Q&A with Claire Douglas


Claire Douglas is the author of the new psychological thriller Local Girl Missing. She also has written the novel The Sisters, and she has worked in journalism for 15 years. She lives in Bath, England.
 

Q: How did you come up with the idea for Local Girl Missing, and for your characters Frankie and Sophie?

A: When I was about 21 (in the mid-1990s) a girl from my street went missing after walking home from our local nightclub. It was a huge thing in our town - the police even came and interviewed me and the friends I was with that night as we would have arrived home around the time she went missing.

A few months later, in a different town not too far away, another young girl was murdered after leaving a club. Both these incidences really affected me and my friend and we promised each other that we would always make sure to leave a club together.

But it got me thinking about how I would have felt if it had been my friend who had gone missing. How would it have affected me all these years later? Would the guilt eat me up? Would I be desperate to know what had happened to her? The idea stemmed from there and the characters grew out of the story.

Q: The story takes place in a seaside town. How important is setting to you in your writing, and why did you choose this type of setting for the novel?

A: I wanted to set the novel in a small town - the sort of place where everybody knows everybody else and you yearn to escape. The sort of place I grew up in.

I loved the idea of a seaside town because, out of season, I find them very atmospheric, almost creepy, particularly in contrast to how they are in the summer when they are full of tourists holidaying and having fun.

I’ve always enjoyed reading novels with a strong sense of place and I wanted to create the same in my own stories. Oldcliffe-on-Sea is based on Weston-Super-Mare, a seaside town near where I grew up and where we used to visit often.

It also has an old, run down pier that sparked my imagination as soon as I saw it again. I just knew that this pier had to feature in the book and be the place where Sophie disappeared.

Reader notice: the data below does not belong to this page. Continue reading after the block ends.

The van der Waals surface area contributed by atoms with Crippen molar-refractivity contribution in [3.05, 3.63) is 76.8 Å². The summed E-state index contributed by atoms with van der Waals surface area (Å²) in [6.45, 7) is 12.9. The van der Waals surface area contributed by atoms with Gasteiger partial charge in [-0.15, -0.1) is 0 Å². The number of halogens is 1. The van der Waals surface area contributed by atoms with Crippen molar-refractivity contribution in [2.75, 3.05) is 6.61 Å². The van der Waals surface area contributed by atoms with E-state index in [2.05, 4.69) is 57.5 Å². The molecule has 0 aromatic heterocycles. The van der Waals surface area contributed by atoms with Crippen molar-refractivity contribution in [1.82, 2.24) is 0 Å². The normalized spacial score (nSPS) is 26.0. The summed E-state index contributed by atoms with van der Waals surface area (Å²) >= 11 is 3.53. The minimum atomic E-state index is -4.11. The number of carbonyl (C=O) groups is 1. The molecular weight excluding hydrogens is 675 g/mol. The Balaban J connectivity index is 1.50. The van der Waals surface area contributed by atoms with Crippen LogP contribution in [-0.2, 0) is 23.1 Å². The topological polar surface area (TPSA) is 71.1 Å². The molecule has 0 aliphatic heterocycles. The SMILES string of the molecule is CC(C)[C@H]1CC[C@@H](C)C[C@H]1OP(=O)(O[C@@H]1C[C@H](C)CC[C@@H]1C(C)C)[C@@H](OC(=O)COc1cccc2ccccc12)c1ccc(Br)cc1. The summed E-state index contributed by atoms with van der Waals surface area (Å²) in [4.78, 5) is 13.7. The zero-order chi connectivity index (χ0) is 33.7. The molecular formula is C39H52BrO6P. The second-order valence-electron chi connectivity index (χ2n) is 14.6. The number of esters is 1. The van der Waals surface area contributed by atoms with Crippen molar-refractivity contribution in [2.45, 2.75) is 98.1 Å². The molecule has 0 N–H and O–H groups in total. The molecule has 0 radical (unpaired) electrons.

Q: Did you know how the book would end before you started writing, or did you make many changes along the way?

A: I don’t like to plan too much, but I can’t start a novel until I have worked out a) who the culprit is, b) how it’s going to end and c) what the main twist will be. I let the smaller twists, turns and sub-plots come to me as I write.

Saying that, I did make a last minute change to Local Girl Missing right at the end - the epilogue was initially from a different character’s point of view. I don’t want to say anymore just in case I give the ending away!

Q: The story includes the perspectives of both main characters. Did you switch back and forth between them as you wrote, or did you write one character's scenes first?

A: I really enjoy writing in two perspectives, as it gives me the chance to explore different voices. I wrote each character’s section in order, mainly because I find it really difficult to write a story out of synch so I switched back and forth as the novel progressed.

But in the editing stages I made sure to read through each character’s chapters separately to refine each voice and make them sound different.

One of the ways I tried to distinguish the two voices was to have the Frankie chapters in the second person and Sophie’s chapters as diary entries - I wanted them to feel young and chatty. I always kept a diary when I was Sophie’s age and I enjoyed reading mine back to remind myself of the songs, the styes and the phrases I used around that time.

Q: What are you working on now?

A: Last Seen Alive - my new psychological thriller - has just come out in the UK. It’s about a married couple who decide to do a house swap but they soon realise they’ve made a mistake when they find something very disturbing.

I’m currently writing my fourth novel which is about a family that relocate to the Brecon Beacons in Wales to set up a guest house, but it all goes wrong when one of the guests is found murdered.

Q: Anything else we should know?

A: I live in Bath with my husband and two children. I write from my kitchen table on a laptop and I drink too much tea!

--Interview with Deborah Kalb